The truth shall set you free

Republicans in Congress refused to create an independent bipartisan commission to investigate the attack on the Capitol last January 6.  (You draw your own conclusions as to why.)  Fine; but the minority does not get to refuse to participate and then sensibly criticize the majority for not behaving as they would have had they been there themselves.  Had the Republicans been there themselves when the Select Committee heard from its first witnesses yesterday, this is what they would have heard.

“This is how I’m going to die, defending this entrance,” Capitol Police Sergeant Aquilino Gonell recalled thinking, testifying Tuesday at the emotional opening hearing of the congressional panel investigating the violent Jan. 6 Capitol insurrection.”

(snip)

He and three other officers gave their accounts of the attack, sometimes wiping away tears, sometimes angrily rebuking Republicans who have resisted the probe and embraced Trump’s downplaying of the day’s violence.

Six months after the insurrection, with no action yet taken to bolster Capitol security or provide a full accounting of what went wrong, the new panel launched its investigation by starting with the law enforcement officers who protected them. Along with graphic video of the hand-to-hand fighting, the officers described being beaten as they held off the mob that broke through windows and doors and interrupted the certification of Democrat Joe Biden’s presidential win.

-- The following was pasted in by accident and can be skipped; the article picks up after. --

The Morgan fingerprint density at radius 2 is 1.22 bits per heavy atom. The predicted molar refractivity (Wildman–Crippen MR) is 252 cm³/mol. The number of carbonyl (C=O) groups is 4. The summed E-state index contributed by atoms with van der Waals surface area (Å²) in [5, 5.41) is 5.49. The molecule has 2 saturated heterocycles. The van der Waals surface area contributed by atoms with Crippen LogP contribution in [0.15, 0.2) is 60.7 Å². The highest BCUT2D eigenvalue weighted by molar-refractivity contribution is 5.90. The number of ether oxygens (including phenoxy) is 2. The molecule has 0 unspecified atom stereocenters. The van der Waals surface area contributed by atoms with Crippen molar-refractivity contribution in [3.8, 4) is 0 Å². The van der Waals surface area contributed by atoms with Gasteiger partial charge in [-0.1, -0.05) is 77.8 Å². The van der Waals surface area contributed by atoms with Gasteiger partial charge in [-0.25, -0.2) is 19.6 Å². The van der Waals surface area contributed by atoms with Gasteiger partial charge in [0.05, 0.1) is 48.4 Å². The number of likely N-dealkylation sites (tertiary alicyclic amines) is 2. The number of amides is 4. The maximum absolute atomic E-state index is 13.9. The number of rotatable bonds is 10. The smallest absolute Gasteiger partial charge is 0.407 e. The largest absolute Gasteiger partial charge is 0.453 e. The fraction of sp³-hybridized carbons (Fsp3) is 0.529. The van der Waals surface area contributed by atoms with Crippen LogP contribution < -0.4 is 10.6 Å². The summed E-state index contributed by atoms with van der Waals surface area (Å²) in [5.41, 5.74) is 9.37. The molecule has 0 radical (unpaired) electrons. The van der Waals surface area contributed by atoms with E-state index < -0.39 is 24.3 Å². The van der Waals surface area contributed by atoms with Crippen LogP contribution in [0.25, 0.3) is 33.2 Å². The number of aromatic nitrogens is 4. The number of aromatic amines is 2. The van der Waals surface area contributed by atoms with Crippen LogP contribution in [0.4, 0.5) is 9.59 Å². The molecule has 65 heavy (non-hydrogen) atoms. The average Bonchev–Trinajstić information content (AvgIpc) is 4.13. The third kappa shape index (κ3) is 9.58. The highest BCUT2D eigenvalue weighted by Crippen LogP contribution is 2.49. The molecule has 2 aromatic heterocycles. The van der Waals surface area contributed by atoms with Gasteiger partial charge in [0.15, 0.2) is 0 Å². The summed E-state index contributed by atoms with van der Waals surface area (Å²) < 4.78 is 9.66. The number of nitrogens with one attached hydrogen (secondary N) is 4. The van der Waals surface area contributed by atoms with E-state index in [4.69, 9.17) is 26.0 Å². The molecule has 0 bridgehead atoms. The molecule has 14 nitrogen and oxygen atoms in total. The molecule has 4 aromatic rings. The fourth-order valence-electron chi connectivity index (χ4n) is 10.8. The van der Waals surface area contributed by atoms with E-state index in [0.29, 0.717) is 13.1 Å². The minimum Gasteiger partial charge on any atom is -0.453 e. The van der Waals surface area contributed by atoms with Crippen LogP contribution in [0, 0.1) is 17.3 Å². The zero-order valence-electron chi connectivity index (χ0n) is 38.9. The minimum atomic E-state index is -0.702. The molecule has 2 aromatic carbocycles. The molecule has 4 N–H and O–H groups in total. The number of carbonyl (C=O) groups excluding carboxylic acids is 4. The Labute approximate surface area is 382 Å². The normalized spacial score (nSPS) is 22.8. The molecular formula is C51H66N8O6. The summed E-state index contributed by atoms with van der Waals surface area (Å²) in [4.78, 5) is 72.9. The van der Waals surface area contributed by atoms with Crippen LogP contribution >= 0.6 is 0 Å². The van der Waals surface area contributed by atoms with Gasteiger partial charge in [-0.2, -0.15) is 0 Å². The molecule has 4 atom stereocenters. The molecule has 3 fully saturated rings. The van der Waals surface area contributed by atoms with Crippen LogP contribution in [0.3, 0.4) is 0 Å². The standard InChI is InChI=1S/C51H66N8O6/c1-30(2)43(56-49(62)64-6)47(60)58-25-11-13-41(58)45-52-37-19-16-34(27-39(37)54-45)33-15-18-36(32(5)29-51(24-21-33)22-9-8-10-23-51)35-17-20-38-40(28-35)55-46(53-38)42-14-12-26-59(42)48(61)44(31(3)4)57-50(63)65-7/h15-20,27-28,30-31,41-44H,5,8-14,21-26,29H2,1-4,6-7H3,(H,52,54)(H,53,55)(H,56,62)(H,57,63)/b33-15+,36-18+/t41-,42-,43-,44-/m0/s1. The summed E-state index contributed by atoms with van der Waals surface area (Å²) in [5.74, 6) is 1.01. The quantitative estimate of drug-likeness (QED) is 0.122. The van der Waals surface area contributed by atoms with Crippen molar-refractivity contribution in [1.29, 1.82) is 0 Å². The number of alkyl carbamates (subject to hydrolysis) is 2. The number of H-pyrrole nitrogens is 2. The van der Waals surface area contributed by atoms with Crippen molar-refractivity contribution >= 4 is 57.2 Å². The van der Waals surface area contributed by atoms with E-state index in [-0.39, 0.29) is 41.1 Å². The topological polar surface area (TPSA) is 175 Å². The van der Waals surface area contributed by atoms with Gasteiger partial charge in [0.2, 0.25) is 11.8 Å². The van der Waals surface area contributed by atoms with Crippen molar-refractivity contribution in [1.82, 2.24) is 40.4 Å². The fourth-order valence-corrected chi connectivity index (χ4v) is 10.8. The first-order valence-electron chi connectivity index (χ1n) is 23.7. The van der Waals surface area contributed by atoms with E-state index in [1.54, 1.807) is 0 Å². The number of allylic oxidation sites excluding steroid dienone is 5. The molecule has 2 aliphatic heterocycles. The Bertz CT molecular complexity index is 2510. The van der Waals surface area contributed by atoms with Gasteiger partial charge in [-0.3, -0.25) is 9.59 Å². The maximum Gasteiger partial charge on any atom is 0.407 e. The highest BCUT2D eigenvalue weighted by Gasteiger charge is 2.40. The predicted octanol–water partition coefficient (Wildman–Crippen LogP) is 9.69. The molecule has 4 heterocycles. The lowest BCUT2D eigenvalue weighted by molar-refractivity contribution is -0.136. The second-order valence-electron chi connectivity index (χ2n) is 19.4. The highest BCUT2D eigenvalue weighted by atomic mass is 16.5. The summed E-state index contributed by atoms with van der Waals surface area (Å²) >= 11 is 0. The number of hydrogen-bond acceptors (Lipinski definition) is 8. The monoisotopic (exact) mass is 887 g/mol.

Metropolitan Police Officer Michael Fanone, who rushed to the scene, told the committee — and millions watching news coverage — that he was “grabbed, beaten, tased, all while being called a traitor to my country.” That assault on him, which stopped only when he said he had children, caused him to have a heart attack.

Daniel Hodges, also a D.C. police officer, said he remembered foaming at the mouth and screaming for help as rioters crushed him between two doors and bashed him in the head with his own weapon. He said there was “no doubt in my mind” that the rioters were there to kill members of Congress.

Capitol Police Officer Harry Dunn said one group of rioters, perhaps 20 people, screamed the n-word at him as he was trying to keep them from breaching the House chamber — racial insults he said he had never experienced while in uniform. At the end of that day, he sat down in the Capitol Rotunda and sobbed.

(snip)

Tensions on Capitol Hill have only worsened since the insurrection, with many Republicans playing down, or outright denying, the violence that occurred and denouncing the Democratic-led investigation as politically motivated. Democrats are reminding that officers sworn to protect the Capitol suffered serious injuries at the hands of the rioters.

All of the officers expressed feelings of betrayal at the Republicans who have dismissed the violence.

“I feel like I went to hell and back to protect them and the people in this room,” Fanone testified, pounding his fist on the table in front of him. “Too many are now telling me that hell doesn’t exist or that hell actually wasn’t that bad. The indifference shown to my colleagues is disgraceful.”

(snip)

Illinois Rep. Adam Kinzinger, one of two Republicans on the panel, shed tears during his questioning. He said he hadn’t expected to become so emotional.

“You guys all talk about the effects you have to deal with, and you talk about the impact of that day,” Kinzinger told the officers. “But you guys won. You guys held.”

Wyoming Rep. Liz Cheney, the panel’s other Republican, expressed “deep gratitude for what you did to save us” and defended her decision to accept an appointment by Democratic House Speaker Nancy Pelosi.

“The question for every one of us who serves in Congress, for every elected official across this great nation, indeed, for every American is this: Will we adhere to the rule of law, respect the rulings of our courts, and preserve the peaceful transition of power?”

“Or will we be so blinded by partisanship that we throw away the miracle of America?”

(snip)